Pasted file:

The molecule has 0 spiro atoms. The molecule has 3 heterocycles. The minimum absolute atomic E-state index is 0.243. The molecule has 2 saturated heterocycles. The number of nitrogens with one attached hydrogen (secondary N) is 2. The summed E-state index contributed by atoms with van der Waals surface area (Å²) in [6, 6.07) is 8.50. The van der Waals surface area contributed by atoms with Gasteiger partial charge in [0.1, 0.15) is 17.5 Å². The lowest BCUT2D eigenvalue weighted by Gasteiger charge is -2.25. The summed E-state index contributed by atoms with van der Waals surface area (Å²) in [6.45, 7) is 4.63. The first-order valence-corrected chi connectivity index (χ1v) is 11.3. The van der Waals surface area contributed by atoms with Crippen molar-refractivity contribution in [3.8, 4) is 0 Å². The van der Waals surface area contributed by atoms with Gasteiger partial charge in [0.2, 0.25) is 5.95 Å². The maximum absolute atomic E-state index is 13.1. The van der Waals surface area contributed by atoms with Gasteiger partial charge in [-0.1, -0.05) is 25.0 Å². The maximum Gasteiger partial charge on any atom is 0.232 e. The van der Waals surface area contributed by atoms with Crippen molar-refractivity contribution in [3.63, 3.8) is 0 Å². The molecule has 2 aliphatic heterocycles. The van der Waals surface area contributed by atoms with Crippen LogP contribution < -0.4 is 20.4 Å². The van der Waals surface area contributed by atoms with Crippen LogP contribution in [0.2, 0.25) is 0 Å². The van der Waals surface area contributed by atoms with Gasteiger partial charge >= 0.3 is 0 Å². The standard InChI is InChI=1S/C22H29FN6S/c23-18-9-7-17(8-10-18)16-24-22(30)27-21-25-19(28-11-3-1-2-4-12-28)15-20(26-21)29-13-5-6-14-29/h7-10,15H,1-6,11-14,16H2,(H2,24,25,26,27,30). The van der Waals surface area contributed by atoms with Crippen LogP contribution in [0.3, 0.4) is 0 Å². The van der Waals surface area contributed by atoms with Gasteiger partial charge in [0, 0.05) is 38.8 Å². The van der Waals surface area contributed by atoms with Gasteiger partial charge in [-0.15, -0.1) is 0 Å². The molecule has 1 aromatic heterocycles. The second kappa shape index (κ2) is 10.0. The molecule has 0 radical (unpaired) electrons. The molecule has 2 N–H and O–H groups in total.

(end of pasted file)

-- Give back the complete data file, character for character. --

The molecule has 0 spiro atoms. The molecule has 3 heterocycles. The minimum absolute atomic E-state index is 0.243. The molecule has 2 saturated heterocycles. The number of nitrogens with one attached hydrogen (secondary N) is 2. The summed E-state index contributed by atoms with van der Waals surface area (Å²) in [6, 6.07) is 8.50. The van der Waals surface area contributed by atoms with Gasteiger partial charge in [0.1, 0.15) is 17.5 Å². The lowest BCUT2D eigenvalue weighted by Gasteiger charge is -2.25. The summed E-state index contributed by atoms with van der Waals surface area (Å²) in [6.45, 7) is 4.63. The first-order valence-corrected chi connectivity index (χ1v) is 11.3. The van der Waals surface area contributed by atoms with Crippen molar-refractivity contribution in [3.8, 4) is 0 Å². The van der Waals surface area contributed by atoms with Gasteiger partial charge in [0.2, 0.25) is 5.95 Å². The maximum absolute atomic E-state index is 13.1. The van der Waals surface area contributed by atoms with Gasteiger partial charge in [-0.1, -0.05) is 25.0 Å². The maximum Gasteiger partial charge on any atom is 0.232 e. The van der Waals surface area contributed by atoms with Crippen molar-refractivity contribution in [3.63, 3.8) is 0 Å². The molecule has 2 aliphatic heterocycles. The van der Waals surface area contributed by atoms with Crippen LogP contribution < -0.4 is 20.4 Å². The van der Waals surface area contributed by atoms with Crippen LogP contribution in [0.2, 0.25) is 0 Å². The van der Waals surface area contributed by atoms with Gasteiger partial charge >= 0.3 is 0 Å². The standard InChI is InChI=1S/C22H29FN6S/c23-18-9-7-17(8-10-18)16-24-22(30)27-21-25-19(28-11-3-1-2-4-12-28)15-20(26-21)29-13-5-6-14-29/h7-10,15H,1-6,11-14,16H2,(H2,24,25,26,27,30). The van der Waals surface area contributed by atoms with Crippen LogP contribution in [0.3, 0.4) is 0 Å². The van der Waals surface area contributed by atoms with Gasteiger partial charge in [0, 0.05) is 38.8 Å². The van der Waals surface area contributed by atoms with Gasteiger partial charge in [-0.15, -0.1) is 0 Å². The molecule has 1 aromatic heterocycles. The second kappa shape index (κ2) is 10.0. The molecule has 0 radical (unpaired) electrons. The molecule has 2 N–H and O–H groups in total.